New atmospheric results from the International Space Station
With ESA's help, the latest atmosphere monitor on the International Space Station is delivering results on our planet's ozone, aerosol and nitrogen trioxide levels. Installed last year on the orbital outpost, NASA's sensor tracks the sun and moon to probe the constituents of our atmosphere.
The station takes only 90 minutes for a complete circuit of our planet, experiencing 16 sunrises, 16 sunsets, and sometimes moonrises or moonsets, every day. By observing the sun or moon through the atmosphere, the Stratospheric Aerosol and Gas Experiment – SAGE – measures the quantity of ozone, aerosols and other gases.
The readings are complementing the long-term monitoring by Europe's Copernicus Sentinel missions: launched last October, Sentinel-5P is the first in a series of Sentinels focusing on the atmosphere.
As the station orbits, SAGE is continuously turned to point in the right direction by ESA's six-legged Hexapod.
Using position information from the station, Hexapod's computer calculates the movements of its six legs to track the sun and moon in the few seconds of their setting and rising. This will happen dozens of times each day over years.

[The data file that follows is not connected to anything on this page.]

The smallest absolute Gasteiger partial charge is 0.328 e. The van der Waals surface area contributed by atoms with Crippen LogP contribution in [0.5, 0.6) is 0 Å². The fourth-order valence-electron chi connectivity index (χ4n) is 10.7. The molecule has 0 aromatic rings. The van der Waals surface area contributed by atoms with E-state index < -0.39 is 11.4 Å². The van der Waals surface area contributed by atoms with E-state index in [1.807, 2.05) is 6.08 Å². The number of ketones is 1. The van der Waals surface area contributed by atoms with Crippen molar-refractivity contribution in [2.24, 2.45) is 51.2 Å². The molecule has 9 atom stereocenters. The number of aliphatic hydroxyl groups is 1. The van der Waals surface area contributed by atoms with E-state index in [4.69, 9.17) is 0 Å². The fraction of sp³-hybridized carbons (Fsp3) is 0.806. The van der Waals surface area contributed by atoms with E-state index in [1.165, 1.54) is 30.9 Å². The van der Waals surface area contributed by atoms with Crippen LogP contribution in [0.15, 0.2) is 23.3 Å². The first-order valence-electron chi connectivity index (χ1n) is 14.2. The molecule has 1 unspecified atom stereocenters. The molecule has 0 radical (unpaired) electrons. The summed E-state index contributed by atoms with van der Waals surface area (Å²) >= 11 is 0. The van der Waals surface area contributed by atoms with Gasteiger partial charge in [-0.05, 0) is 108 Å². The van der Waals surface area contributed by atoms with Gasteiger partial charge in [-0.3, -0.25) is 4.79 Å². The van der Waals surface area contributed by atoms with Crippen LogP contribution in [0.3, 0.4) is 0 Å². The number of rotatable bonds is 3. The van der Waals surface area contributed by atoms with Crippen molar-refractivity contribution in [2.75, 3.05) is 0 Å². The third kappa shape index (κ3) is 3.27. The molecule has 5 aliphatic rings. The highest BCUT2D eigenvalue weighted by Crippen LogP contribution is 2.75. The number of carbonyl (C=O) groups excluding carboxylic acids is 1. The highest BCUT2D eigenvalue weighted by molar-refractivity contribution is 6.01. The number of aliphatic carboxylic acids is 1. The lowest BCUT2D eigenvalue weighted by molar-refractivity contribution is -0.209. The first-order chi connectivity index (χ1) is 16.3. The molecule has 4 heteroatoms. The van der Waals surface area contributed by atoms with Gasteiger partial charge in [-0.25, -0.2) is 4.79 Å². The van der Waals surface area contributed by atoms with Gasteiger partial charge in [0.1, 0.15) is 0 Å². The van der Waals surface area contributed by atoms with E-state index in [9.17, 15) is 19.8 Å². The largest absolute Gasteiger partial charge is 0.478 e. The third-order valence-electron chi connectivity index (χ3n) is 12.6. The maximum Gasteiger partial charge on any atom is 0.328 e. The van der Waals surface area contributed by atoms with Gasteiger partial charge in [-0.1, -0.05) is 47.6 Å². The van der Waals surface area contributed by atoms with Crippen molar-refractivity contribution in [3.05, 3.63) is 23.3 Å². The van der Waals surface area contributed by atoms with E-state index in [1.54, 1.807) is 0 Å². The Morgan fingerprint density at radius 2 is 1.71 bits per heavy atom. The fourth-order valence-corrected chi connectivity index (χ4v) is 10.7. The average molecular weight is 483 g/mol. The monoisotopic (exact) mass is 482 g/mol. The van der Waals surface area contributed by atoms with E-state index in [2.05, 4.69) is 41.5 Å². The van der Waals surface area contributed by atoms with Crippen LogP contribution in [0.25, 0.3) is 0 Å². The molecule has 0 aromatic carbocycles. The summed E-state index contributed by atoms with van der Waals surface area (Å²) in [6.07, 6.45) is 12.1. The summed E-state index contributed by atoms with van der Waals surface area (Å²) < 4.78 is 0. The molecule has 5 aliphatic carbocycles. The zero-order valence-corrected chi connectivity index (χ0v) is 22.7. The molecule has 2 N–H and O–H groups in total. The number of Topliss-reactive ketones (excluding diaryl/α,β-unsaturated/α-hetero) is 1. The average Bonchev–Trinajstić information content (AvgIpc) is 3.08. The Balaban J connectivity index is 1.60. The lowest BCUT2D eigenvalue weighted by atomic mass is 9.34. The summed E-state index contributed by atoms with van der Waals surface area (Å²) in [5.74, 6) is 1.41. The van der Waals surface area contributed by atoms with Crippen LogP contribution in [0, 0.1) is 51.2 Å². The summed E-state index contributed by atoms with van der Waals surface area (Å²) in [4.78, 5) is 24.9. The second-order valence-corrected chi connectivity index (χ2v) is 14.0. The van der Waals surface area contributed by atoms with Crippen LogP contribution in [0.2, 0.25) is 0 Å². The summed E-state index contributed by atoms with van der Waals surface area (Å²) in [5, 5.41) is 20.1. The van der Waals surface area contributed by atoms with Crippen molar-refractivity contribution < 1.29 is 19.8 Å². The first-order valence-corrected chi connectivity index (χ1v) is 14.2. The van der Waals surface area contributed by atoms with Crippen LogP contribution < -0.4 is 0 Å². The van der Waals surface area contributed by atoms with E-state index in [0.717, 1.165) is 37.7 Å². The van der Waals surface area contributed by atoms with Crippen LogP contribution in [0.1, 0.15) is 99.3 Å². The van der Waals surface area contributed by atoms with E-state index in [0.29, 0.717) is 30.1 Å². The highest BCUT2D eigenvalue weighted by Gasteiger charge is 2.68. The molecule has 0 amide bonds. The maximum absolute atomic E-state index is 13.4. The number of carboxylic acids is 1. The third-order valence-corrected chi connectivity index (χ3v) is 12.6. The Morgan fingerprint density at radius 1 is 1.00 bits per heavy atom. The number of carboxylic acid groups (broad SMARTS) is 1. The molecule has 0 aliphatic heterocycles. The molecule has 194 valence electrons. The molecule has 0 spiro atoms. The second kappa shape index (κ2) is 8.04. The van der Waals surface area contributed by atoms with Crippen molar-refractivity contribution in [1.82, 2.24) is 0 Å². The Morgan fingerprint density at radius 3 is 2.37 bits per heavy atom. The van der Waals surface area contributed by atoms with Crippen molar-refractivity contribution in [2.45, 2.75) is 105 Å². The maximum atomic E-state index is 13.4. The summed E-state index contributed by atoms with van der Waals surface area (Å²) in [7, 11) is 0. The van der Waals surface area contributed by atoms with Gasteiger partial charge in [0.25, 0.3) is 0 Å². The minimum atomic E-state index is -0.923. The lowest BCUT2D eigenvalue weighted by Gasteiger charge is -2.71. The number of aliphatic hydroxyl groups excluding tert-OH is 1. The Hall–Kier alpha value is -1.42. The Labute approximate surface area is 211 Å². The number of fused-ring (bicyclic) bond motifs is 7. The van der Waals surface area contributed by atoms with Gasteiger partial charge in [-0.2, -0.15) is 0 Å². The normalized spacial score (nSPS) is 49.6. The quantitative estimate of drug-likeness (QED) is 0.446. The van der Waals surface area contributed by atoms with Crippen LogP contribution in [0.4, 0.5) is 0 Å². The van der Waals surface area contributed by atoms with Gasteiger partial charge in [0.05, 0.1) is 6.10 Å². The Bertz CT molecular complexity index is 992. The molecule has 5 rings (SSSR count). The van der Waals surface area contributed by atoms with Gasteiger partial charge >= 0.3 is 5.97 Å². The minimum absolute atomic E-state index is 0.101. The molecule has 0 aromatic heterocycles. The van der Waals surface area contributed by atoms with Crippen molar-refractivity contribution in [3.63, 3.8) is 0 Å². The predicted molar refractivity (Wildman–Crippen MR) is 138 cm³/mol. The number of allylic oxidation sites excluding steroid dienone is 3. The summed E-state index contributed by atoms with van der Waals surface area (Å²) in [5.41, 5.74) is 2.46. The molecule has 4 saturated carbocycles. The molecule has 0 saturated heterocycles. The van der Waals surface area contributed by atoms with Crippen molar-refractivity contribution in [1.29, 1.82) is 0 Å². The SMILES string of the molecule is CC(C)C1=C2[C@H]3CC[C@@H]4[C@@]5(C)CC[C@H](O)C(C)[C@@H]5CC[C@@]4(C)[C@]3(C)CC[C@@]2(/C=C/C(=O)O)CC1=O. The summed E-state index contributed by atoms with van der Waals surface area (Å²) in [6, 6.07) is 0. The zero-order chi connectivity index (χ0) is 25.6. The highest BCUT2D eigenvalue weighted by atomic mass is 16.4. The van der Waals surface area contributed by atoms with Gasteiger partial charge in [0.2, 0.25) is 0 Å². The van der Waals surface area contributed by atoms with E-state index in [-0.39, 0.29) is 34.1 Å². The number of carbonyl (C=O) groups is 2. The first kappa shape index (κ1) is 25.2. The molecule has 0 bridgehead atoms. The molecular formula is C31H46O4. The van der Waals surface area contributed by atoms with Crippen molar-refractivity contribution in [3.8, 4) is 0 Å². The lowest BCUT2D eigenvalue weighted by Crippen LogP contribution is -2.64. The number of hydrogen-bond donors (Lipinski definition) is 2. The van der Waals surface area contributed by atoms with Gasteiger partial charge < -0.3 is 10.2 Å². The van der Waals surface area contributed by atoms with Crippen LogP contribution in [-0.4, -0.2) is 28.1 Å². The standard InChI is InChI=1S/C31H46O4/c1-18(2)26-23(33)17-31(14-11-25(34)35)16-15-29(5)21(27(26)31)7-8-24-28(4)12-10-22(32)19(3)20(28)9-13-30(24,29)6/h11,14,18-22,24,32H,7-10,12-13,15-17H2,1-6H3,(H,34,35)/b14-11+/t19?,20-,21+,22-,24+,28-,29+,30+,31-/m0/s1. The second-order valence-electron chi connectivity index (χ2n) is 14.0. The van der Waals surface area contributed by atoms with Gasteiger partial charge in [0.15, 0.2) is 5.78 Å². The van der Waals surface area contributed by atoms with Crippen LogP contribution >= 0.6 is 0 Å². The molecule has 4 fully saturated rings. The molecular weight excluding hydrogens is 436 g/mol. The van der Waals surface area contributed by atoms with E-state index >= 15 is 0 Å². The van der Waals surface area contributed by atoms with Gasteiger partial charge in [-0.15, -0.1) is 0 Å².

SAGE was installed in February last year and the first results are now being released to the public. The results will be issued monthly, with the quality improving as more measurements are added.
"The installation and setting up could not have gone better and we are happy to see Hexapod working perfectly to keep SAGE pointing in the right direction," said ESA's Hexapod project manager Scott Hovland.
"The Hexapod and SAGE collaboration is an exemplary transatlantic cooperation and we are very happy to see the first results coming in."
ESA has a history of tracking the sun from the Space Station: working for more than nine years, its SOLAR facility created the most precise reference on the sun's energy output ever.
The next ESA sensor to be launched to the station is the Atmospheric Space Interactions Monitor, which will point straight down at Earth to investigate high-altitude electrical storms.
To be attached next month, it will capture images of elusive electrical discharges called red sprites, blue jets and elves. These powerful electrical charges can reach high above the stratosphere and have implications for how our atmosphere protects us from space radiation.